I usually play one game before moving on to another, devoting however much time is needed to see the credits roll. That hasn’t been the case with Assassin’s Creed Odyssey. Given the enormous scale of this adventure, I’ve been picking at it like a vulture, consuming large, delicious bites whenever I jump back in. I guess you could say I’m savoring it, as it’s transformed into my go-to experience when I need to dive into something for hours and days on end. Assassin’s Creed Odyssey is the biggest entry in the series, and it’s remarkably consistent in its content, delivering fun, choice-driven quests, plenty of wall scaling, all sorts of stealthy staby staby moments, and a true sense of discovery whether you are sailing the seals or riding horseback into uncharted territory. Just hunting down the well-hidden cultists is an immensely satisfying use of time, given you get to play detective and take out a bad guy in the same breath. I can’t stress just how beautifully made this game is – both in the historical aspect of Greece and the experience that unfolds within it. As much as I want to see how this story ends, I also don’t want it to. It’s become a mainstay in my life. – Andrew Reiner
Dungeon-crawlers are one of my go-to game genres. Not to completely dismiss the hard work that developers pour into their narratives, but I’ll be honest – for me, a large part of the appeal here is that you can tune out the story, turn up a podcast, and grind your way through hordes of monsters while getting ever-more-powerful loot. If that sounds good, a great place to start is Grinding Gear Games’ excellent Path of Exile. Don’t be intimidated by its massive (and I really do mean massive) skill tree; there are plenty of great guides and tutorials online for when you’re ready to min-max your hero. In the meantime, it’s just a cathartic way to kill time, either solo or with friends. Better yet, it’s free to play, so you can jump in without spending a dime. As I say every time this game comes up, you can certainly kick in a few bucks, but they’re completely optional. – Jeff Cork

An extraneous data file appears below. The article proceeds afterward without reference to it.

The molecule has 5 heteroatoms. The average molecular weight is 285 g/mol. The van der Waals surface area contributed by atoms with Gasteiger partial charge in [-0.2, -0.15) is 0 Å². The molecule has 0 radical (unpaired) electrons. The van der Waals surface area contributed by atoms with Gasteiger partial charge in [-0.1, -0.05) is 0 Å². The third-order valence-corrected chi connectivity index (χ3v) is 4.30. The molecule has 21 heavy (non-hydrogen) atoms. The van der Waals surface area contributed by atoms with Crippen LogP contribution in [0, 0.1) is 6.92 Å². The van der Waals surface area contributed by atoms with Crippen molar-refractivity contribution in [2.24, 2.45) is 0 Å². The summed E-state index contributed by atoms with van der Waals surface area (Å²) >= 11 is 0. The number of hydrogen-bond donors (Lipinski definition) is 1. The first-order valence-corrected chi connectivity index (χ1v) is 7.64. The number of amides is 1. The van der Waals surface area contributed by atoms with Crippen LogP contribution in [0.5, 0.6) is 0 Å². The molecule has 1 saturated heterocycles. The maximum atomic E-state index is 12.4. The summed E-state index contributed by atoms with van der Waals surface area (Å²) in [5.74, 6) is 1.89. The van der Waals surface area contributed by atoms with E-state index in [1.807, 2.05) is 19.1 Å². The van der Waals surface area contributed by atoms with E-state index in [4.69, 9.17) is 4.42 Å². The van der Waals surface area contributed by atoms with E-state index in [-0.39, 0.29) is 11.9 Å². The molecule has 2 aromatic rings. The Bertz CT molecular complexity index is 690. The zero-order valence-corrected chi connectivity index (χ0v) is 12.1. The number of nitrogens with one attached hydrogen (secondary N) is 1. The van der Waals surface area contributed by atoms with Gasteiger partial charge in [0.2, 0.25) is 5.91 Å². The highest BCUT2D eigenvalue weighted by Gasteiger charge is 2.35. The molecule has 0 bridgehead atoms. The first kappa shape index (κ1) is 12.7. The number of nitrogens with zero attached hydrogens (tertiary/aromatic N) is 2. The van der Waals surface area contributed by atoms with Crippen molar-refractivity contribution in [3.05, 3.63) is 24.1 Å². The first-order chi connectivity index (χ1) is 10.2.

The series has long been stuck behind its competition, but this year’s entry is by far the best yet. Not only does it offer a full-fledged career for the first time (complete with upgradable employees and an R&D tree), but the racing gameplay is tight and tense as well. I really like the tracks. It sounds like a secondary aspect to the driving itself, but in a rally game, if you don’t have good tracks the game is shortchanging you. Not only are the tracks at locations around the world difficult in general, but they have features like different surfaces and configurations that really test aspects of your driving. Narrow, unforgiving asphalt paths in Germany, for instance, are simply more of a challenge for my style of driving versus loose, gravely mountain courses. This, combined with the cars’ handling and horsepower, deliver a rally experience that is exhilarating. The Xbox One has well-known and solid racers like the Forza titles, but WRC 8 is definitely worth a look if you’re up for a challenge. – Matthew Kato